Jenny Pettibone’s son, Dax, left his home in Saratoga Springs and arrived in the Philippines Cebu Mission in early October — one week before a 7.1-magnitude earthquake hit the area. Just a few weeks later, Super Storm Haiyan (Yolanda to the Filipinos) followed in the earthquake’s wake.
“We first heard about the storm from our son on his last P-day,” Pettibone said. “He told us that they had been warned that a typhoon was coming. He was super excited to experience his first typhoon.”
Sister Kaycee Bogenschutz, a missionary serving in the Philippines Tacloban Mission from South Jordan, didn’t immediately realize the gravity of the situation either.
“We went to … Tacloban this week, and President informed us that a super storm was coming,” Bogenschutz wrote in an email to her family. “We have been told that super storms were coming before and then it wasn’t bad, so our mindset was that, although President always makes sure we are safe and we take the necessary precautions, we were actually going to stay in Tacloban.”
But something didn’t feel right, and Bogenschutz and her companion returned to their apartment in Catarman. The next day, the typhoon passed through Tacloban and virtually destroyed the city.
Typhoon Haiyan hit the Philippines Nov. 7, hitting Samar first, then moved on to Visayas, Eastern Mindanao, Mindoro and Palawan. In anticipation of the storm, missionaries were moved to safe areas and prepared with food and 72-hour kits.
LDS Church leaders also opened meetinghouses for shelter before the storm hit. The latest reports indicate that 14,000 people have taken shelter at 200 meetinghouses.
After the storm, mission leaders went to work accounting for missionaries. Pettibone learned her son was safe, though she has yet to receive a message from him. As officials were searching for missionaries, Karen Bogenschutz read on LDS.org that missionaries in 20 of the 21 Philippines missions were accounted for. Her daughter’s mission was the one that remained.
“I can’t even tell you what I felt when I read that,” Karen Bogenschutz said. “I put my phone by my bed, just in case someone called. At just before 6 a.m., I got a call. I didn’t recognize the number, but I answered anyway. It was Kaycee. She hadn’t been able to get a hold of the mission president or anyone else. She said ‘I can’t talk long, but I just had to tell you that I’m alive.’ I only got to talk to her for maybe 30 seconds. I don’t know how she got through, because we were told later that there was no cell phone service.”
The comfort Karen Bogenschutz felt in the moment quickly gave way to worry for her daughter’s safety moving forward — she didn’t know if Kaycee had any food, water or supplies. As it turns out, she did. But Kaycee Bogenschutz and her companion were alone in the destruction for two days until she made contact with mission leaders.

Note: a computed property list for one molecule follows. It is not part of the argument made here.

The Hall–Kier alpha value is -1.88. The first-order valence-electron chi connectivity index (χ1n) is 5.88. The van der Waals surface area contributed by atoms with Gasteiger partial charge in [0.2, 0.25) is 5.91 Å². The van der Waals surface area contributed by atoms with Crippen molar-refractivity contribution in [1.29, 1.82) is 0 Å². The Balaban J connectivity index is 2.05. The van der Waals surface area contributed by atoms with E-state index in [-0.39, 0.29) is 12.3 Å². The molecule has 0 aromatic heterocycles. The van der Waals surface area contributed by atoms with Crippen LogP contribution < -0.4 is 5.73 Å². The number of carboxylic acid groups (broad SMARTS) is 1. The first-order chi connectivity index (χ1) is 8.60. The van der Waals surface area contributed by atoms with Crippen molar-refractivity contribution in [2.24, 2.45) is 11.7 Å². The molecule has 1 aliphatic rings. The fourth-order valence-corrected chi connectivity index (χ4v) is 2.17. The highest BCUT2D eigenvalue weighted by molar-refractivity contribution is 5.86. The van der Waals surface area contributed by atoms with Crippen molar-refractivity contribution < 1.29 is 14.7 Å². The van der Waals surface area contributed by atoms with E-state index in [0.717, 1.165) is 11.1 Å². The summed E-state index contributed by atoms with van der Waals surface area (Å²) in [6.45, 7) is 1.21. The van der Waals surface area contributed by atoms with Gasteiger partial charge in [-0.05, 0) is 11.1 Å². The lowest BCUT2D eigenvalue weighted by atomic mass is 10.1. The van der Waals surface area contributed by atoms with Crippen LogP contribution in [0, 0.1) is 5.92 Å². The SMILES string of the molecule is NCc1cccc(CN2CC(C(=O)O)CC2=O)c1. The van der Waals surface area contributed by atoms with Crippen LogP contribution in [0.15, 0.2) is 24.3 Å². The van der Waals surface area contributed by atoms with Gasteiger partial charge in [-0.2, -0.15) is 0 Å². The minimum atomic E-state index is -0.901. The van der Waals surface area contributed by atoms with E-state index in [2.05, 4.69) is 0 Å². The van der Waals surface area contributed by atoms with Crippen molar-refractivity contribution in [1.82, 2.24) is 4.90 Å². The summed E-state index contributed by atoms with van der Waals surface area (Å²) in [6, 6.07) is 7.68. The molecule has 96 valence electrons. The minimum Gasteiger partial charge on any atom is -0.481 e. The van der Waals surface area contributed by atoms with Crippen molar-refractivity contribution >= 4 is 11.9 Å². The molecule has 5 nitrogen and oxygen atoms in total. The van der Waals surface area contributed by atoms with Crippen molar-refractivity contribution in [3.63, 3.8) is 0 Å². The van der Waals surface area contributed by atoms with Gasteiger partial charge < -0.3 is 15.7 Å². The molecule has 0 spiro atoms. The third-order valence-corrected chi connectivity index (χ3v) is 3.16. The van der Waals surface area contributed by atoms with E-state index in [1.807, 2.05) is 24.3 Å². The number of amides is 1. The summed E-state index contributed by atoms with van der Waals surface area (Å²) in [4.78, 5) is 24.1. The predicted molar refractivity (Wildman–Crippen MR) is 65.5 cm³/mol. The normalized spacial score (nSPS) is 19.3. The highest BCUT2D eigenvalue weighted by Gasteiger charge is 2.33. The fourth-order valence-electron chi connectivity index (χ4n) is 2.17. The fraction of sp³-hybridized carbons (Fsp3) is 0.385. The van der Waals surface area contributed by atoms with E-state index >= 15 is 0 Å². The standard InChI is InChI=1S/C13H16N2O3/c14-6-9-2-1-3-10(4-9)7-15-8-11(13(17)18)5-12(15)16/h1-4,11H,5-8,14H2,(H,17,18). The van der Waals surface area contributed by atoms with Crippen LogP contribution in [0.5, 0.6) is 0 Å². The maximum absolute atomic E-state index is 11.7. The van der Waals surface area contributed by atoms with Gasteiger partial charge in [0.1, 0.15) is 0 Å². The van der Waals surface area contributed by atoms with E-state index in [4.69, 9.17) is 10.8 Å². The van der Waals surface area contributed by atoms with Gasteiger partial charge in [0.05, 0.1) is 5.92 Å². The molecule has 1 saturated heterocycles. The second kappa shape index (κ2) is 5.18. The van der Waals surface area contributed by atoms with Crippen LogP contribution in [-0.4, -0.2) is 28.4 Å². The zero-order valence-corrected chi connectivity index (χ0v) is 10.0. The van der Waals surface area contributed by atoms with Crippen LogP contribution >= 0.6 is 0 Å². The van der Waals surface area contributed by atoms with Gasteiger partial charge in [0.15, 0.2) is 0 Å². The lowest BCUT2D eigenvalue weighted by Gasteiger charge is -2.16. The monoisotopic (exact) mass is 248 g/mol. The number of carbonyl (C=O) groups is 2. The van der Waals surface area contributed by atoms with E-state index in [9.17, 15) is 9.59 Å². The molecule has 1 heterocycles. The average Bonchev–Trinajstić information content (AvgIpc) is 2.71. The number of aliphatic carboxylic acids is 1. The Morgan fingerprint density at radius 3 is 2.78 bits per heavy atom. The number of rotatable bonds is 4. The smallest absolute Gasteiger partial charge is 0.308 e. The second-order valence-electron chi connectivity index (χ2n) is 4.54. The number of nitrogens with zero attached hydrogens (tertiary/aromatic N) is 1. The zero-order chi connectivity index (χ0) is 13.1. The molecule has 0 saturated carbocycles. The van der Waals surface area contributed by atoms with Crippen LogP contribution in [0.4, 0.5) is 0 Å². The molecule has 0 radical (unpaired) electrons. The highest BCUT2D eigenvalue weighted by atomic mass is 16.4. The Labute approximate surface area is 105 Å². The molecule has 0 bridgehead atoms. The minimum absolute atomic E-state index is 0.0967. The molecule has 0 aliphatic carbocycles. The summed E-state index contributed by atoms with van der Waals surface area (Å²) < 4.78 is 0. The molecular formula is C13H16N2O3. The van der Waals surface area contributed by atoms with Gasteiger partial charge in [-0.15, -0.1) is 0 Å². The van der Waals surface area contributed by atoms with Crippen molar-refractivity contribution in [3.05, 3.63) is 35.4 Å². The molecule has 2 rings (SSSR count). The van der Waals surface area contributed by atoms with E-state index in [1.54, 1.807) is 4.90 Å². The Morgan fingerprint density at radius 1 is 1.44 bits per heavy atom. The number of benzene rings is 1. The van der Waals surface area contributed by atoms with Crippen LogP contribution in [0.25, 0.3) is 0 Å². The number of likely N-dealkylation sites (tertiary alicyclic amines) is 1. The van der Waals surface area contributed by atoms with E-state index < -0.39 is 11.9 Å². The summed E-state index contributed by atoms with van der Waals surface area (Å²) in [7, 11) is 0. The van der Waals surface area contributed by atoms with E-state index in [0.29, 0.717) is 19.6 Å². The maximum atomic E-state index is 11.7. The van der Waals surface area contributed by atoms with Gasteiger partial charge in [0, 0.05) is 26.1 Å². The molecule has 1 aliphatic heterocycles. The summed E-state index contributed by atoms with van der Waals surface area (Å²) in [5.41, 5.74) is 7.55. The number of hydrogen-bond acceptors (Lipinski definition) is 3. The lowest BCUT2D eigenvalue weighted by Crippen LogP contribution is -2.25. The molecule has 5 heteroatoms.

“The night the storm hit us, a fire broke out in Catarman, and I just had that ‘end of the world’ feeling,” Kaycee Bogenschutz wrote. “Thinking back, that storm literally passed over my head. I had no idea that that was what was coming for us. We just thought it would be another heavy rain and maybe some flooding. That happens a lot here.”
But it wasn’t just another heavy rain. The storm left a path of destruction, with homes and businesses completely leveled. Bodies line the streets, and relief efforts are hampered by debris, lack of communication and power outages. Google created a person finder and relief map to help people locate loved ones. Officials estimate that 10,000 people could be dead.
“Those streets you see on TV — I know them,” Kaycee Bogenschutz wrote. “I’ve walked there. I’ve shopped there. Just Friday I ate at the Robinson store there. And the thing I can’t get off my mind is all the homeless kids that roam the streets in Tacloban. What could they have done?”
This devastation is what worried Pettibone most.
“The whole time, I’ve never worried that my son was dead somewhere,” Pettibone said. “I just always felt sure he was safe. But I just hope he’s OK — that he’s not scared and not hurt. You worry about the things that he’s going to see. Is he going to be able to emotionally handle them? You assume they’re safe, but you worry about those things more.”
But in the midst of the tragedy, good news remains. Church leaders have made contact with almost every missionary serving in the Philippines, with the exception of 24 who were serving in a location where communications are especially difficult. Most families — like the Pettibones and the Bogenschutzes — have received word that their missionaries are alive and well. And in areas where relief is possible, missionaries are already hard at work assisting in humanitarian efforts.